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JewishJournal.com

January 9, 2013

Artists from inside the concentration camps

http://www.jewishjournal.com/arts/article/artists_from_inside_the_concentration_camps

Unknown sculptor, “A Statue of a Prisoner,” 8.5 cm, wood, KL Auschwitz, 1940-45. Photo courtesy of the UCLA Center for Jewish Studies

Unknown sculptor, “A Statue of a Prisoner,” 8.5 cm, wood, KL Auschwitz, 1940-45. Photo courtesy of the UCLA Center for Jewish Studies

The Nazis gassed and murdered 1 million prisoners at the Auschwitz-Birkenau concentration camp complex, but they could not kill the human urge to create and leave behind a sign of their existence for future generations.

Some 20 examples of the prisoners’ artistic legacy are on display in the exhibition “Forbidden Art,” continuing through Jan. 31 at UCLA Hillel and the neighboring St. Alban’s Episcopal Church.

These works — miniature sculptures, drawings and pages of diaries — represent “ ‘art as a message in a bottle’  sent from the grave to future generations,” said Todd Presner, director of the UCLA Jewish Studies Center.

The art here was more than a figure of speech; prisoners actually inserted their messages into bottles and jars and buried them throughout the campgrounds.

Presner will speak on this topic at a symposium at 4 p.m. Jan. 17 at the Hillel building. Art historian Lisa Saltzman of Bryn Mawr College in Pennsylvania will give the keynote address on “Images in Spite of All,” and Elzbieta Cajzer of the Auschwitz-Birkenau State Museum will explain the exhibition’s origin.        

Artists have been persecuted for their works throughout history, but the prisoner artists in this exhibition risked the death penalty, if caught. Against this background, the works are truly remarkable. A 5-inch sarcophagus holds a human figurine made of a partly burned human bone. A tiny sculpture of a prisoner was whittled from the leg of a chair.

Appended to the portrait of an inmate is the request by the subject that it be smuggled to the outside to reassure his family that he “still looked like a human being.”

A miniature figure of a devil, made from tape and a piece of wire, did double duty because its hollow leg was used to smuggle messages between barracks.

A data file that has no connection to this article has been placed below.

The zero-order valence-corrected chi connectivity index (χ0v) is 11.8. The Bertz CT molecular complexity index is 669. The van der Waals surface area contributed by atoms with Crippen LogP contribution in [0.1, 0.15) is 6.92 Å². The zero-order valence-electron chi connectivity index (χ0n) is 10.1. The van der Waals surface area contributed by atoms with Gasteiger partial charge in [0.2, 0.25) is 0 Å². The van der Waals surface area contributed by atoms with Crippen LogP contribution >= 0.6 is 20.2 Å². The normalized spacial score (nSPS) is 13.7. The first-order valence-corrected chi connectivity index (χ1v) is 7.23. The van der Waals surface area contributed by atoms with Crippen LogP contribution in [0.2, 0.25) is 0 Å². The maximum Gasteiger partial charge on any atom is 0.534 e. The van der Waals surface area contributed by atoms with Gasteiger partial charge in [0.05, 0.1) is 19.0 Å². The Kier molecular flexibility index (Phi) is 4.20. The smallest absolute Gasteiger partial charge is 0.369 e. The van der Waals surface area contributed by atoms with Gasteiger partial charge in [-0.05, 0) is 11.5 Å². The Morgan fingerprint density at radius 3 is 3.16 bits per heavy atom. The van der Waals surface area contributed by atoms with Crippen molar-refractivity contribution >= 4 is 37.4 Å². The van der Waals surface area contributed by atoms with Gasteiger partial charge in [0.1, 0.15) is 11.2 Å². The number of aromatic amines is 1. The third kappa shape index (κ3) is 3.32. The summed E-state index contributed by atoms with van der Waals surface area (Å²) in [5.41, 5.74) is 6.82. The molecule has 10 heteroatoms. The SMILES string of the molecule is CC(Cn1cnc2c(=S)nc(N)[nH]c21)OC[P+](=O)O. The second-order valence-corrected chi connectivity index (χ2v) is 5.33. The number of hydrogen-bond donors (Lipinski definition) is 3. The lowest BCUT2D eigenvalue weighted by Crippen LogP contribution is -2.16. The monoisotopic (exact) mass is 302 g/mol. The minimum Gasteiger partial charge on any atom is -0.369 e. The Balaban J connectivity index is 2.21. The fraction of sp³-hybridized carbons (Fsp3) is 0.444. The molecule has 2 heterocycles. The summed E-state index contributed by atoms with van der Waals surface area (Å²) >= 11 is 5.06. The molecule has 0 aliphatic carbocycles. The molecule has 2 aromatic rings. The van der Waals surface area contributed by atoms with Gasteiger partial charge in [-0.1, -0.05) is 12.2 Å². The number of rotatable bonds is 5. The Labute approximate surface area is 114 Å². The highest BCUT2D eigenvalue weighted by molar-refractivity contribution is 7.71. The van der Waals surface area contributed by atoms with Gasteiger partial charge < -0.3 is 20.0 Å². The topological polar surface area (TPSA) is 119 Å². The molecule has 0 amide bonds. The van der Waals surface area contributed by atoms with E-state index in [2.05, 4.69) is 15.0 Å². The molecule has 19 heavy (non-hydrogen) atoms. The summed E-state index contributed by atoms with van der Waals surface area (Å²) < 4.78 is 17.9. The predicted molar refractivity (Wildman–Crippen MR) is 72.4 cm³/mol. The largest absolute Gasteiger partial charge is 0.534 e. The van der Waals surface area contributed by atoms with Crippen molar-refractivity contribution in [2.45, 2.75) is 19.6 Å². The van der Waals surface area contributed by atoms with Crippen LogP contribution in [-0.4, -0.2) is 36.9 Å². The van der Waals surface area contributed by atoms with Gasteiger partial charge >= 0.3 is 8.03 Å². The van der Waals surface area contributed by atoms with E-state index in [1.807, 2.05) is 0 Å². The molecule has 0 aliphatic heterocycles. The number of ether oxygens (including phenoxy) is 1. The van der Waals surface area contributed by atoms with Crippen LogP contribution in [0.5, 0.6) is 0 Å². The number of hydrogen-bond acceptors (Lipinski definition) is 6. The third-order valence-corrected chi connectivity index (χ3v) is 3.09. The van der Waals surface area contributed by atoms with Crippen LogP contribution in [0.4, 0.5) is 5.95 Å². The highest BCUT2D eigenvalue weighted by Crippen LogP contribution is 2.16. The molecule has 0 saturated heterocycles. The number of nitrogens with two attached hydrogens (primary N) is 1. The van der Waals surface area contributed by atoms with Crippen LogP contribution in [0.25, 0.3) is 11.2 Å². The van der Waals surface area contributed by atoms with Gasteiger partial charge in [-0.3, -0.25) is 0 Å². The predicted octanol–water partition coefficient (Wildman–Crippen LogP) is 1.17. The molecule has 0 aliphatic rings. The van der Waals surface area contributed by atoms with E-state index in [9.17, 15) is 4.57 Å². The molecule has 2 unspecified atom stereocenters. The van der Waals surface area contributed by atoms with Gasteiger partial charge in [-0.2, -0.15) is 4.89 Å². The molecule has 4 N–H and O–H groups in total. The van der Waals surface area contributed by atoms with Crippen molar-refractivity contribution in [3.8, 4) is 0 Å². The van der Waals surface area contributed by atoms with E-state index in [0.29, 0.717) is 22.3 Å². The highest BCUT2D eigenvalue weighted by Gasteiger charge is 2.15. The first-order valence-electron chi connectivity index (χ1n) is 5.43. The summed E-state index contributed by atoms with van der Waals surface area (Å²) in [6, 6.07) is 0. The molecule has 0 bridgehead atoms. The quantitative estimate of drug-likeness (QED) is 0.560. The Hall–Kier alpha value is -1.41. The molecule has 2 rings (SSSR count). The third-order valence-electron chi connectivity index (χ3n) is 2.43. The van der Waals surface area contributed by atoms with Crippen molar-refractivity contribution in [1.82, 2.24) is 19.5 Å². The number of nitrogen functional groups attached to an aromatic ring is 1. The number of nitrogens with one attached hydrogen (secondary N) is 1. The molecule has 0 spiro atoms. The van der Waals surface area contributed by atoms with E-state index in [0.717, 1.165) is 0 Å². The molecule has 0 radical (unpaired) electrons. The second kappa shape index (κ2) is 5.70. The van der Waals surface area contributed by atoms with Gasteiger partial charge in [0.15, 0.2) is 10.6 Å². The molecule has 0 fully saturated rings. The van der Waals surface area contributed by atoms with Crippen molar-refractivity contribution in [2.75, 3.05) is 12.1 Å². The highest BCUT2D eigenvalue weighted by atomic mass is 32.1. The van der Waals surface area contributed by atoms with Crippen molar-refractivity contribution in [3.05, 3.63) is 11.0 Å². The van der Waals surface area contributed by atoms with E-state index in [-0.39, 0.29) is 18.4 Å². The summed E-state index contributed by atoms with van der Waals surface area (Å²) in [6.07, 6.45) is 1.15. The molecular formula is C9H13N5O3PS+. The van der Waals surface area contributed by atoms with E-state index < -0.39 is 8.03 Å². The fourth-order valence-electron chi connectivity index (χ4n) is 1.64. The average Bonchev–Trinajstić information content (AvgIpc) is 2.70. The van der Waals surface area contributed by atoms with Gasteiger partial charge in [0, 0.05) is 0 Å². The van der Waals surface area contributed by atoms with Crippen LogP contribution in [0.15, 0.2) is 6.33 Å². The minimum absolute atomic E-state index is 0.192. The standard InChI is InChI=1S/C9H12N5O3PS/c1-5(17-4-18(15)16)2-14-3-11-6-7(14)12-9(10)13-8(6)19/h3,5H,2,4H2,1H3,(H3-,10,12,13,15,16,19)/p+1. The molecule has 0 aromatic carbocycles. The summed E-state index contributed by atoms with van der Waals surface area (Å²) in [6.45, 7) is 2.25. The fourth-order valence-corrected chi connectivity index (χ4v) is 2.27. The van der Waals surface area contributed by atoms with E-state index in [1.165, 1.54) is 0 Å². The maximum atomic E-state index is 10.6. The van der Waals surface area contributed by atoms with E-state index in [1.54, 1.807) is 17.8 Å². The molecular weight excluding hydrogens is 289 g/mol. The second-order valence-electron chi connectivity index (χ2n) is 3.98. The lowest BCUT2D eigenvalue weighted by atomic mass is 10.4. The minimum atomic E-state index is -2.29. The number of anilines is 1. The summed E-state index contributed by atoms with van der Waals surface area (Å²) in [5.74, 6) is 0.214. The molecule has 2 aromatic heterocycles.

Franciszek Jawiecki, panel detail: “A Portrait of Piotr Kajzer,” 20x14 cm, paper, pencil, crayon, KL Buchenwald, 1944. Photo courtesy of the UCLA Center for Jewish Studies

Polish prisoner Franciszek Jazwiecki made drawings of 114 fellow inmates, which, after being discovered by the SS, drew a relatively “mild” sentence of three months in an especially harsh penal colony.

The artist said that his defiance of the Nazi rules required no great bravery on his part, because it allowed him “to stay and create in my own world.”

Some prisoners put out of their minds the brutality of their existence by creating escapist fare, such as books for children, caricatures of their oppressors and an album of drawings for women held at an Auschwitz subcamp depicting romantic scenes in rustic settings.

These idealized scenes were particularly ironic, since almost all women prisoners at Ravensbrück and other camps were disfigured by ulcerations, furuncles and festering wounds.

All works here are shown through photographs of the originals, which remain at the Auschwitz memorial.

Each image is framed by a massive wooden display case, as if looking out from the door of a camp barracks. The sheer size of the exhibition led Hillel artistic director Perla Karney to seek additional space from the Rev. Susan Webster Klein, rector of the neighboring St. Alban’s Church.

Klein readily assented, observing, “This exhibition is a powerful reminder that the presence of God — and the beauty of the human spirit — can be found everywhere.”

This first-time joint endeavor between these Jewish and Christian institutions in Westwood is complemented by other collaborations to underwrite the transfer and setting up of the exhibition, Presner said.

For example, sponsors include the Polish and German governments, UCLA’s history and German language departments, the “1939” Club of Holocaust survivors, the Gilbert and Goldrich foundations, and the Wolfen family.

“Forbidden Art” is open for viewing 10 a.m.-3 p.m. Monday through Friday through Jan. 31 at Hillel, 574 Hilgard Ave., and St. Alban’s, 580 Hilgard Ave. Admission is free. 

Speakers at the Jan. 17 symposium will also include Hillel’s Rabbi Chaim Seidler-Feller, Polish Consul General Joanna Kozinska-Frybes, German Consul General Bernd Fischer and Jacek Kastelaniec, director general of the Auschwitz-Birkenau Foundation. Patrons planning to attend the symposium must pre-register by phoning (310) 267-5327 or by e-mailing cjsrsvp@humnet.ucla.edu.

Parking is available for $11 at UCLA Structure 2, Westholme and Hilgard avenues.

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